We will discuss an approach to the statistical properties of two-dimensional dispersive billiards (mostly discrete-time) using transfer operators acting on anisotropic Banach spaces of distributions. The focus of this part will be our recent work with Mark Demers on the measure of maximal entropy but we will also survey previous results by Demers, Zhang, Liverani, etc on the SRB measure.

37D50 ; 37C30 ; 37B40

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Research schools

We will discuss an approach to the statistical properties of two-dimensional dispersive billiards (mostly discrete-time) using transfer operators acting on anisotropic Banach spaces of distributions. The focus of this part will be our recent work with Mark Demers on the measure of maximal entropy but we will also survey previous results by Demers, Zhang, Liverani, etc on the SRB measure.

37D50 ; 37C30 ; 37B40

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Research schools

We present a functional-analytic approach to the study of transfer operators for Anosov flows. To study transfer operators, a basic idea in semi-classical analysis suggests to look at the action of the flow on the cotangent bundle. Though this idea is simple and intuitive (as we will explain in the lectures), we need some framework to make it work. In the lectures, we present such a framework based on a wave-packet transform.

37D20 ; 37C30

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Research schools

We present a functional-analytic approach to the study of transfer operators for Anosov flows. To study transfer operators, a basic idea in semi-classical analysis suggests to look at the action of the flow on the cotangent bundle. Though this idea is simple and intuitive (as we will explain in the lectures), we need some framework to make it work. In the lectures, we present such a framework based on a wave-packet transform.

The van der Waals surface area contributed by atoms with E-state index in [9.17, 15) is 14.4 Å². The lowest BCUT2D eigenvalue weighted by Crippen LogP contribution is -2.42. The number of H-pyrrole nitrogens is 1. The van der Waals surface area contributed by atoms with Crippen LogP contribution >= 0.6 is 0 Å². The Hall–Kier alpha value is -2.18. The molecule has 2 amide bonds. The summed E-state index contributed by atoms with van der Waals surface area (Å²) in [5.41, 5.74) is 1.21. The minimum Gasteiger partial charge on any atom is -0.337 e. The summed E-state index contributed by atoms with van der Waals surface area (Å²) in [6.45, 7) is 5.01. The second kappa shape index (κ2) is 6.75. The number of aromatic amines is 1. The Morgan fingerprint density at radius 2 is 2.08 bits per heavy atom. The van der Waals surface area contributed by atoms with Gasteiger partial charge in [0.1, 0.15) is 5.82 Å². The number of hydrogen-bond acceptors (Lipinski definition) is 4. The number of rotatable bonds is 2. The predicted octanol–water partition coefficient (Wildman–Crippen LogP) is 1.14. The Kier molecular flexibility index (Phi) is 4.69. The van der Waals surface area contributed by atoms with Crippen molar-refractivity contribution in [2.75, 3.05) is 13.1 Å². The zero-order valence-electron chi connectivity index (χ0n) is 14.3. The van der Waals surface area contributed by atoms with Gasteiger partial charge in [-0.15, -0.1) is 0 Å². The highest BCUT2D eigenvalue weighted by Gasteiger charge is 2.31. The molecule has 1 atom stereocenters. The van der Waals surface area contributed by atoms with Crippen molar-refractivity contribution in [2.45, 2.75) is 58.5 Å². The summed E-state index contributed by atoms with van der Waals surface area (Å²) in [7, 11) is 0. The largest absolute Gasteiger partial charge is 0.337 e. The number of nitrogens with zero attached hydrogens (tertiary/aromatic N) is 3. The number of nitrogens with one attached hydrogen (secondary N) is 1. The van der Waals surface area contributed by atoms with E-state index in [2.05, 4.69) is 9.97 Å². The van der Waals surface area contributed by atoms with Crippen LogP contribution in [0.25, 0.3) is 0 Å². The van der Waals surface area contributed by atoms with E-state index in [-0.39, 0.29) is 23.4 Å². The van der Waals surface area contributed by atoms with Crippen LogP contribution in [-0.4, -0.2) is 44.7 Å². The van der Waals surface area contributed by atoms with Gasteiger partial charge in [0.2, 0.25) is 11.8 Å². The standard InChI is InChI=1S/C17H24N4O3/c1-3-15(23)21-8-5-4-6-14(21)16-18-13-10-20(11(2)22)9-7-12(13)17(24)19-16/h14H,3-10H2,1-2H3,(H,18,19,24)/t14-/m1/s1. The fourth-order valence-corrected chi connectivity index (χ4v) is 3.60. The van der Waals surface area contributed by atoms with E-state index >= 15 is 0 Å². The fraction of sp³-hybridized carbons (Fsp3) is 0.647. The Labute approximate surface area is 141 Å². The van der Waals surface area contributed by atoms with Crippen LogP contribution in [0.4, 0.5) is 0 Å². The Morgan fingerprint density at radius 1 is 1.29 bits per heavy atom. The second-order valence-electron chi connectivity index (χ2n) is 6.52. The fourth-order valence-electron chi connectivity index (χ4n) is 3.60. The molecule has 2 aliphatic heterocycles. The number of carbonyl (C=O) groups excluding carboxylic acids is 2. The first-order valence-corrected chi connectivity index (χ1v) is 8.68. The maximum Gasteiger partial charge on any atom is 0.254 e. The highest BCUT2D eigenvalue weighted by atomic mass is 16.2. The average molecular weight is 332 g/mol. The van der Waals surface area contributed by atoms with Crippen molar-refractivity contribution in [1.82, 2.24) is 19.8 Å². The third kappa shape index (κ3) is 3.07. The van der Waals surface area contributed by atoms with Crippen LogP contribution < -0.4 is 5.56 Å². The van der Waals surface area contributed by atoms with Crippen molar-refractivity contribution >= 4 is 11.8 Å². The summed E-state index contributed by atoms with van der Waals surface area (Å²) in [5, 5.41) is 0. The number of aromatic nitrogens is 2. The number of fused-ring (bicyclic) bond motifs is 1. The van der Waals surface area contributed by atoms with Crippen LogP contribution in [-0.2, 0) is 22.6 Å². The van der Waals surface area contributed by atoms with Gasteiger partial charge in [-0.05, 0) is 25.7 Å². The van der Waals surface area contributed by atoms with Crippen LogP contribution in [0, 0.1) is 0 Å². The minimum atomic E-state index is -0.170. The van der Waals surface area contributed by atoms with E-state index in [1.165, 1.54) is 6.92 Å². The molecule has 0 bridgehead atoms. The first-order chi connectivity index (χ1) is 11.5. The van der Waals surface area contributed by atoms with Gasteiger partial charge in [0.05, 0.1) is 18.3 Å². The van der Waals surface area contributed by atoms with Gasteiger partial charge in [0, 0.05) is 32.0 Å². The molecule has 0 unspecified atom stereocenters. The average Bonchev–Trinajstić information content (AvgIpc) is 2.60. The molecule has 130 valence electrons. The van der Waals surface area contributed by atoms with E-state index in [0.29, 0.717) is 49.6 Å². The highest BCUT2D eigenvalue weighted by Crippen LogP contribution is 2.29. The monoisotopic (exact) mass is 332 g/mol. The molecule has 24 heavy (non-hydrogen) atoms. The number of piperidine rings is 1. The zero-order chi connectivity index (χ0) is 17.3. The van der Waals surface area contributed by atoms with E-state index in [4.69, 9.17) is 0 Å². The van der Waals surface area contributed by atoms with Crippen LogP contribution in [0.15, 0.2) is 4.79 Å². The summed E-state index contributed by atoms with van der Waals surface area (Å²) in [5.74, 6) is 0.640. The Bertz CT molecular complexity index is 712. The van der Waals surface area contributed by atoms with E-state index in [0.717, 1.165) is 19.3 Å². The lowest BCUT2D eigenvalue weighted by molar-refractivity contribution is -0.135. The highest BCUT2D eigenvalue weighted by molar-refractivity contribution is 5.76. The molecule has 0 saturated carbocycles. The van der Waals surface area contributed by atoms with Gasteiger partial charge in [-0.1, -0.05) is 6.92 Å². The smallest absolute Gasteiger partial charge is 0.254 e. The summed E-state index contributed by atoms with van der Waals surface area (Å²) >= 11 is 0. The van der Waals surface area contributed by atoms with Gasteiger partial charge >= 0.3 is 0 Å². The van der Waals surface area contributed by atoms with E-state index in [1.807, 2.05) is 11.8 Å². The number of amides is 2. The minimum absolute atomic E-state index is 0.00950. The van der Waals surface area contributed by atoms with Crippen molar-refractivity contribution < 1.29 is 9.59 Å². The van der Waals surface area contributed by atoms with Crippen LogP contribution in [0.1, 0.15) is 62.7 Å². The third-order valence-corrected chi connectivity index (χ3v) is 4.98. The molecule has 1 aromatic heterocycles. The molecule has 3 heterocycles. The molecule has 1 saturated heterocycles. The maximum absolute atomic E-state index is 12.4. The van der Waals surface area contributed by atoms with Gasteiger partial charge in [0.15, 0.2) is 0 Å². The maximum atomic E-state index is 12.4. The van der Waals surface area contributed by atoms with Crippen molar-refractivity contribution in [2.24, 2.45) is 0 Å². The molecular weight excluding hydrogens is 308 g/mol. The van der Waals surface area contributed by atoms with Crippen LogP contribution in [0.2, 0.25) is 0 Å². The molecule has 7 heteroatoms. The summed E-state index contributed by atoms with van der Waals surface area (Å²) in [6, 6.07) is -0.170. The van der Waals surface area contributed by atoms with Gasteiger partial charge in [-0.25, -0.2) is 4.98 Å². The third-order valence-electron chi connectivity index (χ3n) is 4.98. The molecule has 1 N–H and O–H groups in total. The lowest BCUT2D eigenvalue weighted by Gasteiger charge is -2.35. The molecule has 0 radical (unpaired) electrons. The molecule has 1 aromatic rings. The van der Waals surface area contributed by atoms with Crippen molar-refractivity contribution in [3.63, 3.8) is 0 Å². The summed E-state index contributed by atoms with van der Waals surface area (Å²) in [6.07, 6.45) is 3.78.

37D20 ; 37C30

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Research schools

We present a functional-analytic approach to the study of transfer operators for Anosov flows. To study transfer operators, a basic idea in semi-classical analysis suggests to look at the action of the flow on the cotangent bundle. Though this idea is simple and intuitive (as we will explain in the lectures), we need some framework to make it work. In the lectures, we present such a framework based on a wave-packet transform.

37D20 ; 37C30

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Research schools

Smooth parametrizations of semi-algebraic sets were introduced by Yomdin in order to bound the local volume growth in his proof of Shub’s entropy conjecture for C∞ maps. In this minicourse we will present some refinement of Yomdin’s theory which allows us to also control the distortion. We will give two new applications: - for any C∞ surface diffeomorphism f with positive entropy the saddle periodic points with Lyapunov exponents $\delta$-away from zero for $\delta \in]0,htop(f)[$ are equidistributed along measures of maximal entropy. - for C∞ maps the entropy is physically greater than or equal to the top Lyapunov exponents of the exterior powers. Smooth parametrizations of semi-algebraic sets were introduced by Yomdin in order to bound the local volume growth in his proof of Shub’s entropy conjecture for C∞ maps. In this minicourse we will present some refinement of Yomdin’s theory which allows us to also control the distortion. We will give two new applications: - for any C∞ surface diffeomorphism f with positive entropy the saddle periodic points with Lyapunov exponents $\delta$-away ...